From Publishers Weekly
In 1991, Greenside, a teacher and political activist living in Alameda, Calif., found himself at both the end of a relationship and the end of the world. The French world, that is: Finistère, a remote town on the coast of Brittany, where he and his soon-to-be-ex-girlfriend spend 10 weeks. Preternaturally slow to negotiate the ways of life in a small Breton village, he gets help from Madame P., his slow-to-melt landlady and neighbor. At summer's end (as well as the end of his relationship), his attachment to France became more permanent through the quasi-impulsive purchase of an old stone house, which was made possible with the help of Madame P. She figures prominently and entertainingly through the rest of the book, facilitating several of the author's transactions with the sellers and the local servicemen who provide necessities such as heating oil and insurance. At times the author's self-deprecation comes across as disingenuous, but his self-characterization as a helpless, 40-something leftist creates an intriguing subtext about baby boomerism, generational maturity and the relationship of America to France. Greenside tells a charming story about growing wiser, humbler and more human through home owning in a foreign land. (Nov.)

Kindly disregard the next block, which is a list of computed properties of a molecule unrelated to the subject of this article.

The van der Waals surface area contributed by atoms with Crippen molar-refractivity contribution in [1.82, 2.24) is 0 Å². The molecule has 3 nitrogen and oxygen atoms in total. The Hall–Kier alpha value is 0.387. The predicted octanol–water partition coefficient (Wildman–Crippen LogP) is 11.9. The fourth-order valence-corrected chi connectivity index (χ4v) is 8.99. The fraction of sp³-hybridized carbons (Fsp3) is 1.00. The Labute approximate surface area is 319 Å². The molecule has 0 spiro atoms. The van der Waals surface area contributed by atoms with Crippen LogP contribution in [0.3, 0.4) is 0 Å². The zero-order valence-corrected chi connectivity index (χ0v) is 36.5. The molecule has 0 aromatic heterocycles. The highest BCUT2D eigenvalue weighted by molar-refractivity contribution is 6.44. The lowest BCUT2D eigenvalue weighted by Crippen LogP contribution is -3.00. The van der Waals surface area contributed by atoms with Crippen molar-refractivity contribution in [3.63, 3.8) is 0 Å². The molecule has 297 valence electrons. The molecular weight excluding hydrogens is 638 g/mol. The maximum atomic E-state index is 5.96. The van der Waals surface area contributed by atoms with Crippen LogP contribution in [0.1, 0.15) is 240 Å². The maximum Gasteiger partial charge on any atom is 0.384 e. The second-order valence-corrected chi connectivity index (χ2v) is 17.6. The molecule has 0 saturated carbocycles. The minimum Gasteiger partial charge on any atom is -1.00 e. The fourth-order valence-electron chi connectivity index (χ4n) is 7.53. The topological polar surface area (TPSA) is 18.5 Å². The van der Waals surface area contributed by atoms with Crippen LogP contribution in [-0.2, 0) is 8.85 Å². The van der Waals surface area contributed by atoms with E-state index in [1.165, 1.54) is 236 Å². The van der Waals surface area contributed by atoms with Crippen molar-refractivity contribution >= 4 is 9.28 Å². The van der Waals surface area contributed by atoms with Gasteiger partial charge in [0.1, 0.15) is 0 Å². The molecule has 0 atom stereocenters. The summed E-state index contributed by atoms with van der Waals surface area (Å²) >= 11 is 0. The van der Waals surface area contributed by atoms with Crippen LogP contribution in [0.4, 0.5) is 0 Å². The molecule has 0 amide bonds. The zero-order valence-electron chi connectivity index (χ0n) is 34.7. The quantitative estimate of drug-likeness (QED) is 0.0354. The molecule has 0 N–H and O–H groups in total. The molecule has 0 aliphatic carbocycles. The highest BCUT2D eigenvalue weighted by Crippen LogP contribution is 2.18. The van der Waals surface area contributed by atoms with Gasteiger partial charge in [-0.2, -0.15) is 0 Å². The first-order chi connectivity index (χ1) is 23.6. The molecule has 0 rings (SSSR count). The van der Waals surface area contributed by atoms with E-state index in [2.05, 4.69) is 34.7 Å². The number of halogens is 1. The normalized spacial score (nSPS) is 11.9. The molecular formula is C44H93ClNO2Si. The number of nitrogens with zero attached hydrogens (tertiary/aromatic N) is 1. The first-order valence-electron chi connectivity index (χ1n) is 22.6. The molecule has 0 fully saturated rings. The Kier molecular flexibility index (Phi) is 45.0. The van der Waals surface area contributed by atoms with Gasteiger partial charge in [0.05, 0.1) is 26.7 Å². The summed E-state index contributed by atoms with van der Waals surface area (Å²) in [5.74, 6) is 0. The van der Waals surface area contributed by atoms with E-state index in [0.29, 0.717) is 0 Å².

Copyright © Reed Business Information, a division of Reed Elsevier Inc. All rights reserved.
Writer and academic Greenside reluctantly goes to Brittany with his ladylove in 1991. Few words are spent describing the demise of that relationship, rather the love affair described is the one he has with Brittany itself. This part of France isn’t like anything he has experienced before. The generosity and fairness of the locals and the beauty and history of the place woo him until he finds himself borrowing money from his mother to buy a house. The sellers are honorable and upright as are all the repair and craftspeople it takes to maintain his new possession. But as the title of the book tells the reader up-front, this man does not exactly blend in. His language skills improve somewhat over the years, but his behavior never quite matches. No matter, he is always treated patiently and politely. There are few new insights here, but for those who love the move-to-a-foreign-country-and-survive genre, this is a fine addition to their collections --Danise Hoover